The UK’s flagship scheme to welcome Ukrainians has been branded ‘heartless and inhumane’ after visa officials demanded a six-month-old baby undergo security checks 800 miles from home before she is not allowed to travel to Britain.
Olga Kolisnyk applied five weeks ago to bring her two children – Illia, 11, and her baby, Maria – to the UK from their home in war-torn Kharkiv, but the process has been blocked by formalities administrative.
Kolisnyk, a university professor, was first told by British officials that her baby girl would be allowed to travel because she had been added to her mother’s Ukrainian passport.
But two days later she was told by visa officers in Sheffield that this would no longer be acceptable – and that Maria would have to undergo biometric scans 800 miles away in Warsaw before she could travel to Britain.
The request was branded a “scandal” on Sunday as the Guardian revealed further examples of British bureaucracy preventing Ukrainians from fleeing to safety. They include:
Families who applied almost five weeks ago but are still waiting for UK visas, despite the government’s promise to approve them within 48 hours.
At least 14 cases, involving nine adults and five children, where visas were approved but applicants were not notified. A family of a five-year-old boy were waiting in Kharkiv for missiles to fall because they had not been told they had clearance to fly to Britain.
An 11-year-old boy was waiting so long that his passport expired – so UK authorities told him to start the process over and travel to Warsaw to undergo biometric scans.
Only 6,600 Ukrainians have arrived in Britain in the five weeks since the launch of the Homes for Ukraine scheme, around 10% of the number of applicants. The government says it has ramped up visa processing in recent days and says some applicants are choosing to stay in neighboring countries so they can return to Ukraine more quickly.
But leading charities including the Refugee Council and the British Red Cross said the bureaucracy involved was “causing great distress to already traumatized Ukrainians”.
Kate Larmer, who co-founded a group that connected dozens of Ukrainians with families in Surrey, said the UK is failing those in desperate need: “It’s an outrage. We have families that could have made themselves safe a long time ago.
Speaking from a village outside Kharkiv, which again came under heavy Russian bombardment last weekend, Kolisnyk said she feared for their lives.
She said: “As long as I am still in Ukraine, I will not feel safe. I hear somewhere not far from us the noise of the bombardments and I worry for my family and especially my children. My only wish is to get visas for me and my son and for Maria – that’s my only wish.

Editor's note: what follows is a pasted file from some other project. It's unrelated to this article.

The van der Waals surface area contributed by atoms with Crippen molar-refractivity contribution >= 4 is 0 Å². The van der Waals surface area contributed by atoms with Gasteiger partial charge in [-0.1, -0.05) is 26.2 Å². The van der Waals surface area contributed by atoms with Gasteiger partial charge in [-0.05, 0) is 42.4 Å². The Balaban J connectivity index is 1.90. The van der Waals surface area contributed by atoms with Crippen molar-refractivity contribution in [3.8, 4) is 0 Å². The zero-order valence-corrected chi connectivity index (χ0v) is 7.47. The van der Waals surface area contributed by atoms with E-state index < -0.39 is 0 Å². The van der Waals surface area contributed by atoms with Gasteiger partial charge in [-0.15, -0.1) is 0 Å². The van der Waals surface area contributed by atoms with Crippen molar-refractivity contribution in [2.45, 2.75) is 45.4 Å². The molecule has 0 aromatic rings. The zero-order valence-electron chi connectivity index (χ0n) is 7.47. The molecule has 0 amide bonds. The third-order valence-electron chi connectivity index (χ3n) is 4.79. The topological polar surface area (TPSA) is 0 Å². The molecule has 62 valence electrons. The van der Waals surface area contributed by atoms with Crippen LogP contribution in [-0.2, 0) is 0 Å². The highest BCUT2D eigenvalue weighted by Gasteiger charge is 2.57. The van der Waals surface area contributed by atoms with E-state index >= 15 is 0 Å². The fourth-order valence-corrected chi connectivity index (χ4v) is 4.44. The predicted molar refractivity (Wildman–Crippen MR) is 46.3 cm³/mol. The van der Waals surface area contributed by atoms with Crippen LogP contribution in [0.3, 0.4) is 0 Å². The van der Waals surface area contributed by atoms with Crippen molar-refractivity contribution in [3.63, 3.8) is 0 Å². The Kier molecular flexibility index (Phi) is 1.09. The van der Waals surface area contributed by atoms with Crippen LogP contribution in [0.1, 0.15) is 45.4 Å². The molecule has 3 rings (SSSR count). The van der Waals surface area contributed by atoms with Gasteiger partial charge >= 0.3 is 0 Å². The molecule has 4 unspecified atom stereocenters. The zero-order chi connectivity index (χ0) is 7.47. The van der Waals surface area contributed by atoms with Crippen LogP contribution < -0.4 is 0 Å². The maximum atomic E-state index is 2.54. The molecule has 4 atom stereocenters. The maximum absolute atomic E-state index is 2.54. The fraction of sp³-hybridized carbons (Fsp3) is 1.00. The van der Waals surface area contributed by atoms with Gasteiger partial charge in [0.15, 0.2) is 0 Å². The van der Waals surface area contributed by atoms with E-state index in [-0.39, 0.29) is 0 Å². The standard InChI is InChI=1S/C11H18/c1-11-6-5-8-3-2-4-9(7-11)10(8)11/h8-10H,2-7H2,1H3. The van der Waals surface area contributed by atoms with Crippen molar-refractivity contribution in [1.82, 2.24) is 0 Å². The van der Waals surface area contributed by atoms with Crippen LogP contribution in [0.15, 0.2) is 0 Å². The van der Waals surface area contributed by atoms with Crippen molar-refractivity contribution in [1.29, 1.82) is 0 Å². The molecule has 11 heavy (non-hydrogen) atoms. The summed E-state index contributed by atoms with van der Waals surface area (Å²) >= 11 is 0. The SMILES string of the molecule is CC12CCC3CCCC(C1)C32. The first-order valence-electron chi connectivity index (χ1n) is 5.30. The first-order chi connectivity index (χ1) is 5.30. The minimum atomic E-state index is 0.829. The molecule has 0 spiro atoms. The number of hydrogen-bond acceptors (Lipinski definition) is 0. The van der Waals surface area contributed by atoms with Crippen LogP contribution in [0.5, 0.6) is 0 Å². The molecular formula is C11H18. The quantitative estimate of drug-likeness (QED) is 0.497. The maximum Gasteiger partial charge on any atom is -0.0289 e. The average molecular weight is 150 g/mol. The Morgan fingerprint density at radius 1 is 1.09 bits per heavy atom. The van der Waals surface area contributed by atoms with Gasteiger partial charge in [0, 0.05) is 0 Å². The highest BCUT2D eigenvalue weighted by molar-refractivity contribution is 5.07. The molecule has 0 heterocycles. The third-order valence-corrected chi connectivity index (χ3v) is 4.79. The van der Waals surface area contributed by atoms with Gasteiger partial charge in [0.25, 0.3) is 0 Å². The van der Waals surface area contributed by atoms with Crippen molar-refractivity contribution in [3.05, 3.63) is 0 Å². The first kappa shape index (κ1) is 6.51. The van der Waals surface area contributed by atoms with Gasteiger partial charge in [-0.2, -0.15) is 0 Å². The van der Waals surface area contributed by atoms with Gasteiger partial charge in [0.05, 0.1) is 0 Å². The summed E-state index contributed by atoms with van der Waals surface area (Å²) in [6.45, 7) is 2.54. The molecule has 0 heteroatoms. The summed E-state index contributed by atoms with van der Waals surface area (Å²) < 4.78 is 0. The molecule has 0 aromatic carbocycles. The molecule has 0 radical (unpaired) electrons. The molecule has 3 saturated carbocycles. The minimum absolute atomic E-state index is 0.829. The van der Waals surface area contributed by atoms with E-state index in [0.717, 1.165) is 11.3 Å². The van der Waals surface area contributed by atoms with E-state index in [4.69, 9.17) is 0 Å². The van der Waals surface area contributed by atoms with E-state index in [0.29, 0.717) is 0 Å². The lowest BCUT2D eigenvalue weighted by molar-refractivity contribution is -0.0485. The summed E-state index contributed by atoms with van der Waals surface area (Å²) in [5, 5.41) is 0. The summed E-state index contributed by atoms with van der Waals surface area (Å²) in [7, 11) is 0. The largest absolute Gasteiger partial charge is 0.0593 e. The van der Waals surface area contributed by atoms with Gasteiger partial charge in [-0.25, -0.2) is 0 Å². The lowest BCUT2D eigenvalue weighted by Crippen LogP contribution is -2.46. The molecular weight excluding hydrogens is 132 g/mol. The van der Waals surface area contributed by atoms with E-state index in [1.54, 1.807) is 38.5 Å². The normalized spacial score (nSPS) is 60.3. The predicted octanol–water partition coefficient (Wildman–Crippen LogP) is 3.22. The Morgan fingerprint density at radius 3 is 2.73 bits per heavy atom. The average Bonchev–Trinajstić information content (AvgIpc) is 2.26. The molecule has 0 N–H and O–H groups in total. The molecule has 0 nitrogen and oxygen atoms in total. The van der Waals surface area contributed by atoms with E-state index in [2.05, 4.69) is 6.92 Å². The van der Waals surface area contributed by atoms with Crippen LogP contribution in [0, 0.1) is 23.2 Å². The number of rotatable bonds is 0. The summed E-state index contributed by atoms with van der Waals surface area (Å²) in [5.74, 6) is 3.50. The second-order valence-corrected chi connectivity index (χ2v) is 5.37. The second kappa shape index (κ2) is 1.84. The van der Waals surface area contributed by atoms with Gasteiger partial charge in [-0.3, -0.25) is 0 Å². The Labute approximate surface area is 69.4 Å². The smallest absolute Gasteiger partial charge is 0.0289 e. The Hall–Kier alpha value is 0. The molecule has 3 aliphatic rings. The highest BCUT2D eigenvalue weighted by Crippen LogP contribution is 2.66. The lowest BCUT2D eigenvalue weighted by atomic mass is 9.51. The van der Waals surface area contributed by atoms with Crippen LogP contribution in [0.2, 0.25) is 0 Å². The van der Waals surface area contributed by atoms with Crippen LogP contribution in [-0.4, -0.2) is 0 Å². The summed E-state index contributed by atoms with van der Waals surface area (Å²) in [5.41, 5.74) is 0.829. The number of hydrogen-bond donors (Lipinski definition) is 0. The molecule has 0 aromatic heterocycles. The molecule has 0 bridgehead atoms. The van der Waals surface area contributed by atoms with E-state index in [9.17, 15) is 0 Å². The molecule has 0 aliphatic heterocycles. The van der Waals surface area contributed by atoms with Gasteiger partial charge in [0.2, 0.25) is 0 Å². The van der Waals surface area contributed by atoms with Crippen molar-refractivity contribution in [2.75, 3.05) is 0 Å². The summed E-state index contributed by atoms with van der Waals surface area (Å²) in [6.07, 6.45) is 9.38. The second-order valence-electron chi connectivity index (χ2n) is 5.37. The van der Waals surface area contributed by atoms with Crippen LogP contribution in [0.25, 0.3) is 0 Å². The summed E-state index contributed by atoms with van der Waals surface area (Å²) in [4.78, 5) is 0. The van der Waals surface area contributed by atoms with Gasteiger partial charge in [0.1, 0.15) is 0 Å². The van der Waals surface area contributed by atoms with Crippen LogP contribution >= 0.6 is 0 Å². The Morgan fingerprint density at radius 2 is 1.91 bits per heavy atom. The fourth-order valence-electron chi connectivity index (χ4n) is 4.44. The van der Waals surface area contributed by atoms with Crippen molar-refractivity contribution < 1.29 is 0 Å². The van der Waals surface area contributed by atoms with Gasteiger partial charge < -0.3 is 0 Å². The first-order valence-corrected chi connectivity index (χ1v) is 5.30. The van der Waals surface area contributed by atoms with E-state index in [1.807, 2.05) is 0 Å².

Kolisnyk, 38, who taught economics at the National University of Radioelectronics in Kharkiv before the war, said she was terrified of making the day trip to Warsaw without any assurances that visas would be approved and that she would have to do an 800 mile round trip. trip to Ukraine.
She said: “I was afraid to go to Poland in Vac [Visa Application Centre] and in the end they’re just going to refuse and then what am I going to do? It’s my biggest fear.
“It’s very, very stressful because of this uncertainty. I don’t know how long we are going to wait. I would like to say that I want the UK to make this process easier, especially if people want to travel with young children like my daughter.
Kolisnyk and his children live with relatives in a small house outside Kharkiv, which borders the region where Vladimir Putin’s forces launched a new offensive last week.
His godparents are Andy Le Roux, a church clergyman, and his wife, Kate Le Roux, in Odiham, Hampshire. “It’s just heartless and so inhuman,” said Kate Le Roux, a biomedical scientist.
Le Roux, 45, said she was reduced to tears after ‘rude’ government officials refused to clarify the matter and even suggested the family take refuge in a country with a better climate than Great Britain.
A government spokesperson said: “In response to Putin’s barbaric invasion, we have launched one of the fastest and largest visa programs in UK history. In just five weeks, over 56,000 visas have been issued so people can rebuild their lives in the UK through the Ukrainian Family Program and Homes for Ukraine.
“Our programs in Ukraine have reached a turning point, thanks to the changes we made to streamline the visa system, including simplifying forms and strengthening staff. About 3,500 applications have been processed per day in recent days, allowing thousands more Ukrainians to travel through our uncapped routes.